The Mad Ones 

The Mad Ones are a New York City-based company that creates ensemble-driven work through the ongoing collaboration of co-Artistic Directors Marc Bovino (writer/performer), Joe Curnutte (writer/performer), Stephanie Wright Thompson (writer/performer), Lila Neugebauer (writer/director), and Associate Director Michael Dalto (performer/writer/music director). The Mad Ones’ full-length plays include Miles for Mary (The Bushwick Starr, Playwrights Horizons), The Essential Straight and Narrow (New Ohio Theatre), Samuel & Alasdair: A Personal History of the Robot War (The Brick, Ars Nova, New Ohio Theatre), and The Tremendous Tremendous (The Brick), as well as the upcoming Mrs. Murray’s Menagerie (Ars Nova at Greenwich House). The Mad Ones have received multiple Drama Desk and Lucille Lortel Nominations and multiple New York Innovative Theatre Awards. The Mad Ones have been company-in-residence at Ars Nova and were the inaugural recipients of the Archive Residency through New Ohio Theatre/IRT.

Lauren Yee

Lauren Yee is a playwright born and raised in San Francisco. She currently lives in New York City. Her play Cambodian Rock Band, with music by Dengue Fever, premiered at South Coast Rep and is at the Oregon Shakespeare Festival this season, followed by La Jolla Playhouse and Victory Gardens. Her play The Great Leap has been produced at the Denver Center, Seattle Repertory, Atlantic Theatre, and the Guthrie. Her play The Song Of Summer premiered at Trinity Rep in their 2019 season. She was a Dramatists Guild fellow, a MacDowell fellow, a MAP Fund grantee, a member of The Public Theater’s Emerging Writers Group, a Time Warner Fellow at the Women’s Project Playwrights Lab, the Shank playwright-in-residence at Second Stage Theatre, a Playwrights’ Center Core Writer, and the Page One resident playwright at Playwrights Realm. She is the winner of the Horton Foote Prize, the Kesselring Prize, and the Francesca Primus Prize. She has been a finalist for the Edward M. Kennedy Prize, the Susan Smith Blackburn Prize, the ATCA/Steinberg Award, the Jerome Fellowship, the PONY Fellowship, the Princess Grace Award, the Sundance Theatre Lab, the Wasserstein Prize. Her work is published by Samuel French. Her plays were the #1 and #2 plays on the 2017 Kilroys List.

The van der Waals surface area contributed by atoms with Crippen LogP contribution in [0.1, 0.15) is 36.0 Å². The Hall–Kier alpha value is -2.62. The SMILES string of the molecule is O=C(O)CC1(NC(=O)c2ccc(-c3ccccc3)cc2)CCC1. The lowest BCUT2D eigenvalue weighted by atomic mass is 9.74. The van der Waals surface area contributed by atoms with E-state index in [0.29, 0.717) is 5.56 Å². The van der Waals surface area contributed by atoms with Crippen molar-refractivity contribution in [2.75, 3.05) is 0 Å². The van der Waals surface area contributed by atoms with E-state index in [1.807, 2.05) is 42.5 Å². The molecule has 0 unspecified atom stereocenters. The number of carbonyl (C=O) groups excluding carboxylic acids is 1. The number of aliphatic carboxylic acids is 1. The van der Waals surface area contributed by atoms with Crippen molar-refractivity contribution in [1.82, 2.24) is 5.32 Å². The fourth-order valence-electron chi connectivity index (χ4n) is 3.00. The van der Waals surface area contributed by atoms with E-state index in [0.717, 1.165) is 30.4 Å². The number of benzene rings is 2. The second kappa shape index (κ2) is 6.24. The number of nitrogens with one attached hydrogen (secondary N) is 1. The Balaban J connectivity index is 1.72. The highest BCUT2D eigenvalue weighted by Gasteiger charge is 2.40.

Pictured above: top photo © David Sundberg / Esto. Anna Deavere Smith, Lauren Yee, Sarah Ruhl, The Mad Ones, Samuel D. Hunter, photos by Gregory Costanzo.

Now At The Center